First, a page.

What is a brain tumour?
A tumour, in general, is a collection of abnormal cells in your any part of the body. Brain tumours are located inside the skull. The skull encloses the brain, which is very rigid! Any abnormal growth inside this restricted space can cause problems. Brain tumours can be cancerous (malignant) or noncancerous (benign). When benign or malignant tumours grow, they increase the pressure inside your skull. This additional pressure can cause brain damage and can be life-threatening.
Brain tumours are categorized as primary or secondary. A primary brain tumour originates in your brain. Many primary brain tumours are benign. Metastatic brain tumour, also known as a secondary brain tumour occurs when the cancer cells spread to the brain from a different organ of the body.
Types of brain tumours
Primary brain tumours originate in your brain. They can develop from your:
• brain cells
• membranes surrounding your brain, which is called meninges
• nerve cells
Primary tumours can either be benign or cancerous. Gliomas and meningiomas are common types of brain tumours in adults.
Gliomas are tumours that develop from glial cells. These cells normally:
• provide nutrition to your central nervous system
• supports the structure of the central nervous system
• break down dead neurons
• clean cellular waste
Gliomas tumours can develop from different types of glial cells.
Other primary brain tumours
Other primary brain tumours include:
• Pituitary tumours, which are usually benign
• Pineal gland tumours, which can be benign or malignant
• Ependymomas are generally benign
• Craniopharyngiomas occur mostly in children and could be benign, but these can change clinical symptoms like in vision or premature puberty
• Primary central nervous system (CNS) lymphomas that are malignant
• Primary germ cell tumours of the brain can be benign or malignant
• Meningiomas originate in the meninges
• Schwannomas arise in cells that produce the protective cover of your nerves (myelin sheath) called Schwann cells
Risk factors for brain tumours
About 5 to 10 per cent of all cancers are genetically inherited, or hereditary. It’s rare for a brain tumour to be inherited genetically. Seek a specialist doctor if several people in your family have been diagnosed with a brain tumour. Your doctor might recommend a genetic counsellor in that case.
With age, the risk toward most types of brain tumours increases as well.
Brain tumours, in general, are the most common in Caucasians. However, African-Americans are also more likely to find meningiomas.
Being exposed to certain chemicals, even those that you find at your work environment can increase the risk for brain cancer.
Exposure to radiation
People exposed to ionizing radiation have an increased risk of brain tumours. Ionizing radiation can occur through high-radiation cancer therapies. Radiation from nuclear fallout has similar effects. In the past, the nuclear power plant incidents in Fukushima and Chernobyl gives testament to how people can be exposed to ionizing radiation.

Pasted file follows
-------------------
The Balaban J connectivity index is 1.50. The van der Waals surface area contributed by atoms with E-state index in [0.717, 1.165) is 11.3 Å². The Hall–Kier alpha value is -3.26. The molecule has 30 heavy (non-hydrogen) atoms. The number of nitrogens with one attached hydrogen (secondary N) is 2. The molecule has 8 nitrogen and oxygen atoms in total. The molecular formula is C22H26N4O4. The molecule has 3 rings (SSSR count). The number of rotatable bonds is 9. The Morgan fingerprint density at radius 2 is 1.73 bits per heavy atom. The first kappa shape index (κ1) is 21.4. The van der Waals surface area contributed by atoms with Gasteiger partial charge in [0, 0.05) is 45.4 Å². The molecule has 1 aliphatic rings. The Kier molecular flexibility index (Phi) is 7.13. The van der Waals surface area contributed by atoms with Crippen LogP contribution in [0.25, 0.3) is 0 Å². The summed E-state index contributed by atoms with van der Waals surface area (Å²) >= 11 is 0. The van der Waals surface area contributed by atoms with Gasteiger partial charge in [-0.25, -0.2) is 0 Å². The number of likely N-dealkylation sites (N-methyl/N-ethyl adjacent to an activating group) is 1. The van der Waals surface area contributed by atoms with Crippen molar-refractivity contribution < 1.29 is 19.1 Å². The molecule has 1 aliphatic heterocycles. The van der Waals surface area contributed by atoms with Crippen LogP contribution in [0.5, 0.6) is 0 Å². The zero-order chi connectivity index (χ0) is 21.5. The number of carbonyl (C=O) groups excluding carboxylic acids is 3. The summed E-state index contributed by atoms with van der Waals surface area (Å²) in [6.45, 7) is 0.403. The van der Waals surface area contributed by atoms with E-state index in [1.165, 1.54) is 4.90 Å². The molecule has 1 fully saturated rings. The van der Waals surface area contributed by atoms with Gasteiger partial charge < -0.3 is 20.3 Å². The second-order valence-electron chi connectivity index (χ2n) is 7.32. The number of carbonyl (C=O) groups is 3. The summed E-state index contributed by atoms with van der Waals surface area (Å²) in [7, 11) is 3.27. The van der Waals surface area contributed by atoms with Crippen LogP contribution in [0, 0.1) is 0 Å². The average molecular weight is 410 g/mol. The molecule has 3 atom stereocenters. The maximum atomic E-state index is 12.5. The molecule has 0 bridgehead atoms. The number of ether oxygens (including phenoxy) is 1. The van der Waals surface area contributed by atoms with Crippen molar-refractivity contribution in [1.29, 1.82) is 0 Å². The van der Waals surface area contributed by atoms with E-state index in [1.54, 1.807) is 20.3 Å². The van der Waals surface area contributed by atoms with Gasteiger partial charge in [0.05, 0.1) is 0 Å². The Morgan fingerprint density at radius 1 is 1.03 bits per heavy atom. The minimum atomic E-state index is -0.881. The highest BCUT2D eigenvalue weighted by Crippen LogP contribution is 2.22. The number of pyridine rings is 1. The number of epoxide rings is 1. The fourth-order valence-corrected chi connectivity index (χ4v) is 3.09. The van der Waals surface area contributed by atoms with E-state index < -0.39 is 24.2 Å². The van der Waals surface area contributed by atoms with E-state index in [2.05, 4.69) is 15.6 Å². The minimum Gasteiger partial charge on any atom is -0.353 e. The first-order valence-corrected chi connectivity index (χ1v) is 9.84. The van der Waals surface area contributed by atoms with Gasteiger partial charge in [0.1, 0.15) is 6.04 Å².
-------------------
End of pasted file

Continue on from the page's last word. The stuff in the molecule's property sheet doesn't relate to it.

What are the symptoms of a brain tumour?
Symptoms of brain tumours depend on the location and size of the tumour. Some tumours cause direct damage by invading brain tissue, and some tumours cause pressure on the surrounding brain. You’ll have noticeable symptoms when a growing tumour creates pressure on the brain tissue.
Headache is the tell-tale sign of a brain tumour. You may experience headaches that:
• occur while you’re sleeping
• are worse in the morning after waking up
• are worse while coughing, sneezing, or exercising
You may also experience:
• Blurred vision or double vision
• Weakness in a part of the face or limb
• Seizures (especially in adults)
• A change in mental functioning
Symptoms of pituitary tumours
The following symptoms can occur with pituitary tumours:
• Nipple discharge, or galactorrhea
• Development of breast tissue in men
• Lack of menstruation in women
• Enlargement of the hands and feet
• increased amounts of body hair, or hirsutism
• Sensitivity to heat or cold
• Low blood pressure
• Blurry vision or tunnel vision
How are brain tumours diagnosed?
The diagnosis starts with a physical exam and a look at your medical history. They conclude the following,
• muscle strength
• logical ability
The doctor may order more tests after they finish the physical exam.
These could include:
CT scan of the head
MRI of the head
Treatment of brain tumours
The treatment of a brain tumour depends on:
• the type of tumour
• the size of the tumour
• the location of the tumour
• your general health
The most common treatment for malignant brain tumours is surgery. The primary goal is to remove as many cancer cells as possible without causing damage or complications to the healthy parts of the brain. Sometimes, the location of some tumours allows for easy and safe removal. Other tumours may be located in an area that limits how much of the tumour can be removed. It is seen that even the partial removal of brain cancer cells can be beneficial.
The risks associated with brain surgery include infection and bleeding. Clinically dangerous benign tumours are also surgically removed. Metastatic brain tumours are treated according to the cancer present in the body. If surgery is suggested, it is most likely to be combined with other treatments, like chemotherapy and radiation therapy. After neurosurgery, physical therapy, speech therapy and occupational therapy help you to recover.